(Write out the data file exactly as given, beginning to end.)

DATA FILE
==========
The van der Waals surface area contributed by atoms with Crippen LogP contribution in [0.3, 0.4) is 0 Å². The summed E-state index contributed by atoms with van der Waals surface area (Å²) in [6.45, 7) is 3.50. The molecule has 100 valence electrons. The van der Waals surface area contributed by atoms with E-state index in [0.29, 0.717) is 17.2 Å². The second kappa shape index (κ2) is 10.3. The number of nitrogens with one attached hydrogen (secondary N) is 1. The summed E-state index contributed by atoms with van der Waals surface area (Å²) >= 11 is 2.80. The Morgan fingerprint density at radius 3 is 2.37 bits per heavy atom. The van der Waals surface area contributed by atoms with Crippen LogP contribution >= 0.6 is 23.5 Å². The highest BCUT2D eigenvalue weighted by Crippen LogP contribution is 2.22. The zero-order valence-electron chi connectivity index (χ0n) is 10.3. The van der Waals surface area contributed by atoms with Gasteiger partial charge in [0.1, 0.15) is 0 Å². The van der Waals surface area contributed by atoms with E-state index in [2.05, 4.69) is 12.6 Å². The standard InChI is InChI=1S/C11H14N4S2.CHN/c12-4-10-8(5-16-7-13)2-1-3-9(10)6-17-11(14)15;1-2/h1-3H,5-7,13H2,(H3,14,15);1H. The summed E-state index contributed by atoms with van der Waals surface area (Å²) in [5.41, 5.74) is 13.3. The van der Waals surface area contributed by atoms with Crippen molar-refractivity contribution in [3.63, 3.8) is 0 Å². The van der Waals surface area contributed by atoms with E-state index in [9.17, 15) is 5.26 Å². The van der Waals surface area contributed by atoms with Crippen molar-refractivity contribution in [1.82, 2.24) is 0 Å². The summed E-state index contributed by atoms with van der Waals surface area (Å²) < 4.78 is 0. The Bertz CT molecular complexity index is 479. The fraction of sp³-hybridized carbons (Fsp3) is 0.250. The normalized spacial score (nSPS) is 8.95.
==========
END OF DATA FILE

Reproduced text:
The van der Waals surface area contributed by atoms with Crippen LogP contribution in [0.3, 0.4) is 0 Å². The summed E-state index contributed by atoms with van der Waals surface area (Å²) in [6.45, 7) is 3.50. The molecule has 100 valence electrons. The van der Waals surface area contributed by atoms with E-state index in [0.29, 0.717) is 17.2 Å². The second kappa shape index (κ2) is 10.3. The number of nitrogens with one attached hydrogen (secondary N) is 1. The summed E-state index contributed by atoms with van der Waals surface area (Å²) >= 11 is 2.80. The Morgan fingerprint density at radius 3 is 2.37 bits per heavy atom. The van der Waals surface area contributed by atoms with Crippen LogP contribution >= 0.6 is 23.5 Å². The highest BCUT2D eigenvalue weighted by Crippen LogP contribution is 2.22. The zero-order valence-electron chi connectivity index (χ0n) is 10.3. The van der Waals surface area contributed by atoms with Gasteiger partial charge in [0.1, 0.15) is 0 Å². The van der Waals surface area contributed by atoms with E-state index in [2.05, 4.69) is 12.6 Å². The standard InChI is InChI=1S/C11H14N4S2.CHN/c12-4-10-8(5-16-7-13)2-1-3-9(10)6-17-11(14)15;1-2/h1-3H,5-7,13H2,(H3,14,15);1H. The summed E-state index contributed by atoms with van der Waals surface area (Å²) in [5.41, 5.74) is 13.3. The van der Waals surface area contributed by atoms with Crippen molar-refractivity contribution in [3.63, 3.8) is 0 Å². The van der Waals surface area contributed by atoms with E-state index in [9.17, 15) is 5.26 Å². The van der Waals surface area contributed by atoms with Crippen molar-refractivity contribution in [1.82, 2.24) is 0 Å². The summed E-state index contributed by atoms with van der Waals surface area (Å²) < 4.78 is 0. The Bertz CT molecular complexity index is 479. The fraction of sp³-hybridized carbons (Fsp3) is 0.250. The normalized spacial score (nSPS) is 8.95.